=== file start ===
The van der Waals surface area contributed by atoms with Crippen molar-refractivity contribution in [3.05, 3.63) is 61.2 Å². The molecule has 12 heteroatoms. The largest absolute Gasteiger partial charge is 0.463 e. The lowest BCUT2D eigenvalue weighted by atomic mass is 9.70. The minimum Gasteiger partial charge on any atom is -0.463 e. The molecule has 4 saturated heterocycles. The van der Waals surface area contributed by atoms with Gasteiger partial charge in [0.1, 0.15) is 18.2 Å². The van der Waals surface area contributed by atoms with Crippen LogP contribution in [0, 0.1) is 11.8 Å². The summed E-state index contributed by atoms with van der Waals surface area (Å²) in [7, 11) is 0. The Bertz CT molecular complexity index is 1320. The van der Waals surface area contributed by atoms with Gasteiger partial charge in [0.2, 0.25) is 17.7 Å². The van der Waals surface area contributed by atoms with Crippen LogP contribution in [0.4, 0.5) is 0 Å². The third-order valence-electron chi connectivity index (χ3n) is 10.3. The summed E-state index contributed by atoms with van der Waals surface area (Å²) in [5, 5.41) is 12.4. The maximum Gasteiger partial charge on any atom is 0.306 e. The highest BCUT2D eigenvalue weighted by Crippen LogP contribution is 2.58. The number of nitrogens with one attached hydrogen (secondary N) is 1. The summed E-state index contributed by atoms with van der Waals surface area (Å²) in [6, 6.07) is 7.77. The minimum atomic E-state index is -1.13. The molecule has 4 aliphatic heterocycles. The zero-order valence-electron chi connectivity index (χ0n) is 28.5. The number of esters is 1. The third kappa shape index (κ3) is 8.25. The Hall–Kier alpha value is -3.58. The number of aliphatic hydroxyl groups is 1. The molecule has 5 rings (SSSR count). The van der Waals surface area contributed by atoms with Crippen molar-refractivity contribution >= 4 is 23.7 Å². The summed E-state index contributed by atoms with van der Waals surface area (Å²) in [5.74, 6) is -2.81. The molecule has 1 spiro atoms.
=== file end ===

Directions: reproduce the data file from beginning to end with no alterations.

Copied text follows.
The van der Waals surface area contributed by atoms with Crippen molar-refractivity contribution in [3.05, 3.63) is 61.2 Å². The molecule has 12 heteroatoms. The largest absolute Gasteiger partial charge is 0.463 e. The lowest BCUT2D eigenvalue weighted by atomic mass is 9.70. The minimum Gasteiger partial charge on any atom is -0.463 e. The molecule has 4 saturated heterocycles. The van der Waals surface area contributed by atoms with Gasteiger partial charge in [0.1, 0.15) is 18.2 Å². The van der Waals surface area contributed by atoms with Crippen LogP contribution in [0, 0.1) is 11.8 Å². The summed E-state index contributed by atoms with van der Waals surface area (Å²) in [7, 11) is 0. The Bertz CT molecular complexity index is 1320. The van der Waals surface area contributed by atoms with Gasteiger partial charge in [0.2, 0.25) is 17.7 Å². The van der Waals surface area contributed by atoms with Crippen LogP contribution in [0.4, 0.5) is 0 Å². The third-order valence-electron chi connectivity index (χ3n) is 10.3. The summed E-state index contributed by atoms with van der Waals surface area (Å²) in [5, 5.41) is 12.4. The maximum Gasteiger partial charge on any atom is 0.306 e. The highest BCUT2D eigenvalue weighted by Crippen LogP contribution is 2.58. The number of nitrogens with one attached hydrogen (secondary N) is 1. The summed E-state index contributed by atoms with van der Waals surface area (Å²) in [6, 6.07) is 7.77. The minimum atomic E-state index is -1.13. The molecule has 4 aliphatic heterocycles. The zero-order valence-electron chi connectivity index (χ0n) is 28.5. The number of esters is 1. The third kappa shape index (κ3) is 8.25. The Hall–Kier alpha value is -3.58. The number of aliphatic hydroxyl groups is 1. The molecule has 5 rings (SSSR count). The van der Waals surface area contributed by atoms with Crippen molar-refractivity contribution >= 4 is 23.7 Å². The summed E-state index contributed by atoms with van der Waals surface area (Å²) in [5.74, 6) is -2.81. The molecule has 1 spiro atoms.